Broken Borders: Will Immigration Reform Be Next?
Thousands expected in Washington on Sunday to push for immigration reform.
March 19, 2010— -- Renata Teodoro will come to Washington, D.C., Sunday to prod lawmakers to grant her the "American" status she's long desired.
Teodoro, 22, has been an undocumented resident for 16 years. Her mother, sister and brother were deported to Brazil in 2007.
"I want to see them have courage" to pass an immigration reform bill, Teodoro said.
Seeing an end in sight for the health care debate, dozens of grassroots organizations have upped the pressure on lawmakers to take up the issue of immigration reform. But with little political capital left to spare and Democrats facing a grueling fight ahead in the midterm elections, experts say the chances for immigration reform happening in the near future look to be slim to none.
"It's obviously very difficult to see an immigration reform bill happening this year, given all the other issues on the legislative agenda," said Edward Alden, a senior fellow at the Council on Foreign Relations. "It's big, complex legislation."
Obama has pledged "unwavering commitment" to immigration reform, but he has yet to outline a specific proposal for fixing what both Republicans and Democrats call a broken system. In his State of the Union address, Obama only offered a few words on the subject.
"It was almost painful," Rep. Luis Gutierrez, D-Ill., said of the president's apparent lack of enthusiasm for immigration reform in the address. "It was like, wow -- that was like root canal for him."
Gutierrez introduced comprehensive immigration legislation in the House late last year.
Experts say the president wants to convey that immigration reform is on his agenda but that proponents need to be patient.
"I do think the president has signaled clearly his intention to pursue a reform bill at some point," Alden said, but "the White House has stopped talking about timetables."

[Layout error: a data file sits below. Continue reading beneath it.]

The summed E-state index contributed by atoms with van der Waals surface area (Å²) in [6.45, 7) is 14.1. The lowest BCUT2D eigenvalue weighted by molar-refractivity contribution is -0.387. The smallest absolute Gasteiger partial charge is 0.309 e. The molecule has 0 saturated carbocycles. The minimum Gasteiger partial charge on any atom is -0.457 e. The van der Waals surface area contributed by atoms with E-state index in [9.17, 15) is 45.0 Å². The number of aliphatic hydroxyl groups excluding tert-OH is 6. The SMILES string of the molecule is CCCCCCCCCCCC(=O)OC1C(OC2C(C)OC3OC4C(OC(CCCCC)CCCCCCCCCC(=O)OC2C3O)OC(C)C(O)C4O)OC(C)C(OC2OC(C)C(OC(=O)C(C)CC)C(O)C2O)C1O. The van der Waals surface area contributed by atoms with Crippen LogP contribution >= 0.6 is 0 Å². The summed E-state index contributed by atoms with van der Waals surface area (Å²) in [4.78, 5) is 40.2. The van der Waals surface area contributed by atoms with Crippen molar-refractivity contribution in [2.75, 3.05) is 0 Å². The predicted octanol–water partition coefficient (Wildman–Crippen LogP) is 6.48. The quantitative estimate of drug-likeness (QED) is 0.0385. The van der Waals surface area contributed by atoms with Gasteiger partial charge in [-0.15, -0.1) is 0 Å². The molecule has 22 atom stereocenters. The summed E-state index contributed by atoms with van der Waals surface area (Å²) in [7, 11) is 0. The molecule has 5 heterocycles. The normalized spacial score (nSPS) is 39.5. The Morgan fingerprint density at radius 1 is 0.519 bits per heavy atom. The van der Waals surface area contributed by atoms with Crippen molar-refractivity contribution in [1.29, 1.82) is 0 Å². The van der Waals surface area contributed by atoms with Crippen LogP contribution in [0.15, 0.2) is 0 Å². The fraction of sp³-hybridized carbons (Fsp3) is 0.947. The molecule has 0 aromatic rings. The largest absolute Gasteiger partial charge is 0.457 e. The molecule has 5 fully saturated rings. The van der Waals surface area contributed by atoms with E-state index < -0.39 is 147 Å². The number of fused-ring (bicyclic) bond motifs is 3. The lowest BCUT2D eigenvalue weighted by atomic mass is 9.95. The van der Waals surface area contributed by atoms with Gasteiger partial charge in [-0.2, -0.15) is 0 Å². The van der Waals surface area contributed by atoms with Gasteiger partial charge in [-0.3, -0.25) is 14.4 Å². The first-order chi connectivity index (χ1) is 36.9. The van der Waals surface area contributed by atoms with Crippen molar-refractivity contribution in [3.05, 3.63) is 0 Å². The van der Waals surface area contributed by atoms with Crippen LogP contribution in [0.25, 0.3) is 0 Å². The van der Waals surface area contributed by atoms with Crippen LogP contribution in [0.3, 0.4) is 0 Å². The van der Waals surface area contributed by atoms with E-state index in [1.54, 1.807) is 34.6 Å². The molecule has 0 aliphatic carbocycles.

Obama last week met with members of the Congressional Hispanic Caucus, immigration advocates, and Sens. Lindsey Graham, R-S.C., and Charles Schumer, D-N.Y., who have been crafting bipartisan legislation in the Senate.
In an op-ed today in the Washington Post, Schumer and Graham emphasized the need for reform.
"Developing a rational legal immigration system is essential to ensuring America's future economic prosperity," they wrote.
Obama on Thursday urged Congress to act on Schumer and Graham's proposal "at the earliest possible opportunity" and said he would "do everything in my power to forge a bipartisan consensus this year" on immigration reform.
"My administration will be consulting further with the senators on the details of their proposal, but a critical next step will be to translate their framework into a legislative proposal, and for Congress to act at the earliest possible opportunity," the president said in a statement.
While both Republicans and Democrats argue immigration reform is needed, lawmakers have made little headway in recent years.
Congress last enacted immigration reform legislation in 1986, when millions of illegal immigrants were granted amnesty and enforcement measures were strengthened. That effort proved ineffective at curtailing the flow of illegal immigrants, 12 million of whom are now estimated to reside in the United States.